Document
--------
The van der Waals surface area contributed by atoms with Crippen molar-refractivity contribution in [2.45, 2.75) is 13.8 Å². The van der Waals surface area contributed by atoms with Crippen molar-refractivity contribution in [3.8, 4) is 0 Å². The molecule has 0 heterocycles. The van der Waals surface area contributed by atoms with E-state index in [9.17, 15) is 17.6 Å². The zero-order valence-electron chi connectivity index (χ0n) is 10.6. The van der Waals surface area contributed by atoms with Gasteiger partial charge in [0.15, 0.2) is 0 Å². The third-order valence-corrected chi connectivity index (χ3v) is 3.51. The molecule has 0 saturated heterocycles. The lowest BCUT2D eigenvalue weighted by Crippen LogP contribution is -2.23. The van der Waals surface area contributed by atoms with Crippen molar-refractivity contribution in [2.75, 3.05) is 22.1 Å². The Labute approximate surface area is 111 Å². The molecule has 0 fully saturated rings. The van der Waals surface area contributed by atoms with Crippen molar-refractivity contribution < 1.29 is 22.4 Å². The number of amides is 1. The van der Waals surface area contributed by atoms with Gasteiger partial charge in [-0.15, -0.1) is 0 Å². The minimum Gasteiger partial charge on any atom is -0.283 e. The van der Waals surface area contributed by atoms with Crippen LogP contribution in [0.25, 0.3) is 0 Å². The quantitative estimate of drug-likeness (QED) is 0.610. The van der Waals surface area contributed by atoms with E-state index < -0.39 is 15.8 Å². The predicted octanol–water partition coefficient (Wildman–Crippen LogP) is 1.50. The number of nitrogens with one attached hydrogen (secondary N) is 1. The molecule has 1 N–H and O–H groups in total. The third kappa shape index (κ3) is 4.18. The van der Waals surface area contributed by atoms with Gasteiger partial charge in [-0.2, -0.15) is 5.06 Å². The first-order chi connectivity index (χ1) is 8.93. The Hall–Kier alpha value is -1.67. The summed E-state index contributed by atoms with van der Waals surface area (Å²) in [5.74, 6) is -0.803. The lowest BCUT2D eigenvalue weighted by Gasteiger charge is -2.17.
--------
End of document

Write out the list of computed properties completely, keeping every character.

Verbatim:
The van der Waals surface area contributed by atoms with Crippen molar-refractivity contribution in [2.45, 2.75) is 13.8 Å². The van der Waals surface area contributed by atoms with Crippen molar-refractivity contribution in [3.8, 4) is 0 Å². The molecule has 0 heterocycles. The van der Waals surface area contributed by atoms with E-state index in [9.17, 15) is 17.6 Å². The zero-order valence-electron chi connectivity index (χ0n) is 10.6. The van der Waals surface area contributed by atoms with Gasteiger partial charge in [0.15, 0.2) is 0 Å². The third-order valence-corrected chi connectivity index (χ3v) is 3.51. The molecule has 0 saturated heterocycles. The lowest BCUT2D eigenvalue weighted by Crippen LogP contribution is -2.23. The van der Waals surface area contributed by atoms with Crippen molar-refractivity contribution in [2.75, 3.05) is 22.1 Å². The Labute approximate surface area is 111 Å². The molecule has 0 fully saturated rings. The van der Waals surface area contributed by atoms with Crippen molar-refractivity contribution < 1.29 is 22.4 Å². The number of amides is 1. The van der Waals surface area contributed by atoms with Gasteiger partial charge in [-0.15, -0.1) is 0 Å². The minimum Gasteiger partial charge on any atom is -0.283 e. The van der Waals surface area contributed by atoms with Crippen LogP contribution in [0.25, 0.3) is 0 Å². The quantitative estimate of drug-likeness (QED) is 0.610. The van der Waals surface area contributed by atoms with E-state index < -0.39 is 15.8 Å². The predicted octanol–water partition coefficient (Wildman–Crippen LogP) is 1.50. The number of nitrogens with one attached hydrogen (secondary N) is 1. The molecule has 1 N–H and O–H groups in total. The third kappa shape index (κ3) is 4.18. The van der Waals surface area contributed by atoms with Gasteiger partial charge in [-0.2, -0.15) is 5.06 Å². The first-order chi connectivity index (χ1) is 8.93. The Hall–Kier alpha value is -1.67. The summed E-state index contributed by atoms with van der Waals surface area (Å²) in [5.74, 6) is -0.803. The lowest BCUT2D eigenvalue weighted by Gasteiger charge is -2.17.